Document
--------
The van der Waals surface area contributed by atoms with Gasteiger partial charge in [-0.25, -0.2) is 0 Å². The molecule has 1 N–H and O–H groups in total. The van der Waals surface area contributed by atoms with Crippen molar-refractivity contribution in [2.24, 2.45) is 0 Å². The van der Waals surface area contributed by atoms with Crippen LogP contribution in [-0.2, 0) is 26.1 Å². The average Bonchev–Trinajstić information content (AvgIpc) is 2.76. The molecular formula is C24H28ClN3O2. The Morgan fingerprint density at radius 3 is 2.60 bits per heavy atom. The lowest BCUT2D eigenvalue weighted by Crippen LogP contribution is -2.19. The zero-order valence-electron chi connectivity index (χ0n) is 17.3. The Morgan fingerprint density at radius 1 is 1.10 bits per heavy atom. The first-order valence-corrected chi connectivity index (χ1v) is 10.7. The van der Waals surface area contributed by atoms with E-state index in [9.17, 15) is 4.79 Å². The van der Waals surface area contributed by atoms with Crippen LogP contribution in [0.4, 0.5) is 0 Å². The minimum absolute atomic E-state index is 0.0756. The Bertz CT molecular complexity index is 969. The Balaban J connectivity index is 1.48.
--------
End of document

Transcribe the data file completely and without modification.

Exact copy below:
The van der Waals surface area contributed by atoms with Gasteiger partial charge in [-0.25, -0.2) is 0 Å². The molecule has 1 N–H and O–H groups in total. The van der Waals surface area contributed by atoms with Crippen molar-refractivity contribution in [2.24, 2.45) is 0 Å². The van der Waals surface area contributed by atoms with Crippen LogP contribution in [-0.2, 0) is 26.1 Å². The average Bonchev–Trinajstić information content (AvgIpc) is 2.76. The molecular formula is C24H28ClN3O2. The Morgan fingerprint density at radius 3 is 2.60 bits per heavy atom. The lowest BCUT2D eigenvalue weighted by Crippen LogP contribution is -2.19. The zero-order valence-electron chi connectivity index (χ0n) is 17.3. The Morgan fingerprint density at radius 1 is 1.10 bits per heavy atom. The first-order valence-corrected chi connectivity index (χ1v) is 10.7. The van der Waals surface area contributed by atoms with E-state index in [9.17, 15) is 4.79 Å². The van der Waals surface area contributed by atoms with Crippen LogP contribution in [0.4, 0.5) is 0 Å². The minimum absolute atomic E-state index is 0.0756. The Bertz CT molecular complexity index is 969. The Balaban J connectivity index is 1.48.